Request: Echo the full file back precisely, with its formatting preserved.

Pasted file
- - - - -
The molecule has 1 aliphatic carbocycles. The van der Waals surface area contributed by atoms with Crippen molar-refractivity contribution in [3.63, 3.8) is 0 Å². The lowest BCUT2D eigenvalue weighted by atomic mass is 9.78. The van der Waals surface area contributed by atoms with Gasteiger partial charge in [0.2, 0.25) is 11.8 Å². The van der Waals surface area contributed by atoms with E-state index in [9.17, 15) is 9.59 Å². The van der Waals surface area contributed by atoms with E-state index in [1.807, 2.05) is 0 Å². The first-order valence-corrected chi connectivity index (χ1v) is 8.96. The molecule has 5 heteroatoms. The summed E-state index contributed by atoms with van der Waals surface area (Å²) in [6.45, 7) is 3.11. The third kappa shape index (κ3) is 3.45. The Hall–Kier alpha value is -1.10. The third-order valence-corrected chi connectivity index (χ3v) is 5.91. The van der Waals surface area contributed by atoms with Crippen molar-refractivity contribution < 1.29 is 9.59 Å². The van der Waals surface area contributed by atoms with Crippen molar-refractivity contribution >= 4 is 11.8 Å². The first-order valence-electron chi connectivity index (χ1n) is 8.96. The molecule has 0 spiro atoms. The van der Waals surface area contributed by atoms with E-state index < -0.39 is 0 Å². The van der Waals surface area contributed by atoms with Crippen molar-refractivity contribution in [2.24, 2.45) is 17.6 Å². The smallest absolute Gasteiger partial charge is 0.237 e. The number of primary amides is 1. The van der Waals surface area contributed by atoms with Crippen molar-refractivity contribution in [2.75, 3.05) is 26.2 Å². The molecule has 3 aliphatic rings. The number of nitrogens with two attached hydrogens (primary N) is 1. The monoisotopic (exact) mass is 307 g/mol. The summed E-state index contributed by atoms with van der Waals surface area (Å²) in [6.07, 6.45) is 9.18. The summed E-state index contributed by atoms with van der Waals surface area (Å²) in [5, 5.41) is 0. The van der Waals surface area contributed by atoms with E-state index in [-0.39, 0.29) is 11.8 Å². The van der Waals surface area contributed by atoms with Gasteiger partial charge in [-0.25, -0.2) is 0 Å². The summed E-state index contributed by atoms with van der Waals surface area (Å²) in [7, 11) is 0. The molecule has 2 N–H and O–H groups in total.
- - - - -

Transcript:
The molecule has 1 aliphatic carbocycles. The van der Waals surface area contributed by atoms with Crippen molar-refractivity contribution in [3.63, 3.8) is 0 Å². The lowest BCUT2D eigenvalue weighted by atomic mass is 9.78. The van der Waals surface area contributed by atoms with Gasteiger partial charge in [0.2, 0.25) is 11.8 Å². The van der Waals surface area contributed by atoms with E-state index in [9.17, 15) is 9.59 Å². The van der Waals surface area contributed by atoms with E-state index in [1.807, 2.05) is 0 Å². The first-order valence-corrected chi connectivity index (χ1v) is 8.96. The molecule has 5 heteroatoms. The summed E-state index contributed by atoms with van der Waals surface area (Å²) in [6.45, 7) is 3.11. The third kappa shape index (κ3) is 3.45. The Hall–Kier alpha value is -1.10. The third-order valence-corrected chi connectivity index (χ3v) is 5.91. The van der Waals surface area contributed by atoms with Crippen molar-refractivity contribution < 1.29 is 9.59 Å². The van der Waals surface area contributed by atoms with Crippen molar-refractivity contribution >= 4 is 11.8 Å². The first-order valence-electron chi connectivity index (χ1n) is 8.96. The molecule has 0 spiro atoms. The van der Waals surface area contributed by atoms with E-state index < -0.39 is 0 Å². The van der Waals surface area contributed by atoms with Crippen molar-refractivity contribution in [2.24, 2.45) is 17.6 Å². The smallest absolute Gasteiger partial charge is 0.237 e. The number of primary amides is 1. The van der Waals surface area contributed by atoms with Crippen molar-refractivity contribution in [2.75, 3.05) is 26.2 Å². The molecule has 3 aliphatic rings. The number of nitrogens with two attached hydrogens (primary N) is 1. The monoisotopic (exact) mass is 307 g/mol. The summed E-state index contributed by atoms with van der Waals surface area (Å²) in [6.07, 6.45) is 9.18. The summed E-state index contributed by atoms with van der Waals surface area (Å²) in [5, 5.41) is 0. The van der Waals surface area contributed by atoms with E-state index in [-0.39, 0.29) is 11.8 Å². The van der Waals surface area contributed by atoms with Gasteiger partial charge in [-0.25, -0.2) is 0 Å². The summed E-state index contributed by atoms with van der Waals surface area (Å²) in [7, 11) is 0. The molecule has 2 N–H and O–H groups in total.